By ANTONELLA ARTUSO, Queen’s Park Bureau Chief Toronto Sun
Residential electricity prices will rise by 46% over the next five years, but be offset by a new 10% hydro benefit, the McGuinty government says.
The province’s fall economic statement says there are two reasons for the growing bills – the move to pricier but cleaner energy like solar and wind and an investment in electricity infrastructure and generation.
“While absolutely necessary, these investments are increasing electricity costs,” the statement says.
The government will introduce an Ontario Clean Energy Benefit as of Jan. 1 that will reduce the bills of eligible residental farm and small business consumers by 10% a month for the next five years.
The 10% comes off the entire bill, not just rates, and includes the distribution and harmonized sales tax. Rates will continue to rise.
All homeowners, including those who purchased energy price plans, are eligible. The average family would save about $150 a year, the government says.
Businesses that use 250,000 kWh a year or less also get the hydro price cut saving about $1,716 a year, and farms would save about $2,052 a year Premier Dalton McGuinty said in the Legislature that Ontarians will view this break as “good news” in economically challenging times.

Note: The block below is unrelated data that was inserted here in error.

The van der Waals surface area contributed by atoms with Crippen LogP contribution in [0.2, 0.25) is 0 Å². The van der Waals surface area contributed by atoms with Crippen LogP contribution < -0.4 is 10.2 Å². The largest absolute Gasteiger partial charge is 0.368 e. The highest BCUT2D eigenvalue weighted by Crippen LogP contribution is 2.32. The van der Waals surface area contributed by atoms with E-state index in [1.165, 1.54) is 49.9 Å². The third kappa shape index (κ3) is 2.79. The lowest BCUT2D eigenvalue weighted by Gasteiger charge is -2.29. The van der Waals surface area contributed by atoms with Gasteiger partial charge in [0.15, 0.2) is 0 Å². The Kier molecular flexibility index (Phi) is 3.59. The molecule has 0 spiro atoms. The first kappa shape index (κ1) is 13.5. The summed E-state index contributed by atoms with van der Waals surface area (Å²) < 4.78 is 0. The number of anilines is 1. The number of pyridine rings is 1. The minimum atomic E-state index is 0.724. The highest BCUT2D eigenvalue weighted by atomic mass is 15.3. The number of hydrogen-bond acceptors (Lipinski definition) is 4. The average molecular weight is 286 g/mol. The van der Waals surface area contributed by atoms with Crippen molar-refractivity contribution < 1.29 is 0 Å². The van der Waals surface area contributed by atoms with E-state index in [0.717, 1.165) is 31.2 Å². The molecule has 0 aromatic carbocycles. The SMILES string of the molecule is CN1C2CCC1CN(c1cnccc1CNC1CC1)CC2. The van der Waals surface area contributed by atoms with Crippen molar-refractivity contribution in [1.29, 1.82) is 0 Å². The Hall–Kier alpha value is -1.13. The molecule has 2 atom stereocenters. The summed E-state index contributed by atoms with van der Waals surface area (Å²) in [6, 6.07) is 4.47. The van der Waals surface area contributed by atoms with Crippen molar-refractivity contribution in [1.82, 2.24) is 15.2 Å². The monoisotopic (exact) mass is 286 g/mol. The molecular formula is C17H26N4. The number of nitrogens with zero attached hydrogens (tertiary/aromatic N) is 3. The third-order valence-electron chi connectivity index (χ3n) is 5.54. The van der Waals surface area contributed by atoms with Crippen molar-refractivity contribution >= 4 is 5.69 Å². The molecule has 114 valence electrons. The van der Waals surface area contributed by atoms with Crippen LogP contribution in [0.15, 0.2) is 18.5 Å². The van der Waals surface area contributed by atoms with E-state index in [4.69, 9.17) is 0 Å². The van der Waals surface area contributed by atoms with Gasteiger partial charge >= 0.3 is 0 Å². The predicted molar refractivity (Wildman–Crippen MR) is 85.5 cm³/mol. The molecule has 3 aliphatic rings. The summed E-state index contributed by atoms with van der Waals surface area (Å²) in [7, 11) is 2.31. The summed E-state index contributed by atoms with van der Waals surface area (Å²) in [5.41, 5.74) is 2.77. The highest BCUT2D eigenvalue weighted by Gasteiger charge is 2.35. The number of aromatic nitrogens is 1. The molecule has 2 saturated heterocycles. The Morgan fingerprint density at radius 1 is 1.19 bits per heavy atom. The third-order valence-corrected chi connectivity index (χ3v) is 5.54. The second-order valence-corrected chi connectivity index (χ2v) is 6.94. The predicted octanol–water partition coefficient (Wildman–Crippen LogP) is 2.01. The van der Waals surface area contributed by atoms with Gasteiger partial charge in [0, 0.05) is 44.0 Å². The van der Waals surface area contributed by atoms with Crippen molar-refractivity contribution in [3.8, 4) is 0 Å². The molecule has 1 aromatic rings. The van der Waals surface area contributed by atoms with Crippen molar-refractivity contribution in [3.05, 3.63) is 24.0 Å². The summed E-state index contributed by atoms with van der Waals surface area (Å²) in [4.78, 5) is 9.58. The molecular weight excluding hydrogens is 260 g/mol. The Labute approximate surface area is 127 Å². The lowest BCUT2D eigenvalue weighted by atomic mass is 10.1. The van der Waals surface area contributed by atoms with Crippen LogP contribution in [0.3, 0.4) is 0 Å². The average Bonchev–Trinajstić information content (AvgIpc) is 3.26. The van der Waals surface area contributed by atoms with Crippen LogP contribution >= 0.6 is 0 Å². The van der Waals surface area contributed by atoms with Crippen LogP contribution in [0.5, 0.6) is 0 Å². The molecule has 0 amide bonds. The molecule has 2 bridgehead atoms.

Tory MPP Peter Shurman said the government’s decision is behaving like a guy deeply in debt who spends $50 he finds in a jacket pocket on beer with his buddies.
PC Leader Tim Hudak has called for the government to wrap up the debt repayment charge on the hydro bills, and to rethink its Green Energy Act which he argues is social rather than economic policy.
NDP MPP Andrea Horwath has been campaigning to get the government to remove the provincial portion of the HST from hydro bills, which adds 8% to the bill.
The fall economic statement puts the size of the provincial deficit this year at $18.7 billion, less than projected in the government’s spring budget.
Tory MPP Norm Miller said Thursday that the Liberal government’s economic plan will leave a legacy debt of $20,000 per Ontarian.
Miller said Ontario under the Liberals has under performed economically compared to other provinces, and has been shedding well-paying private sector manufacturing jobs by the tens of thousands.
McGuinty said that Ontarians understand that the economic difficulties began outside the province with a world-wide recession, and that his government’s stimulus spending has built bridges and roads, schools, court houses and hospitals across the province while creating 300,000 jobs.
Mike Schreiner, leader of the Green Party of Ontario, said the government should be offering citizens grants and loans to make their homes more energy efficient.
“I think the most appropriate long-term solution to rising hydro rates is an aggressive energy efficiency and conservation plan because it saves us money today, tomorrow and 10 years from now,” Schreiner said. “Otherwise, we’re just going to be creating more debt.”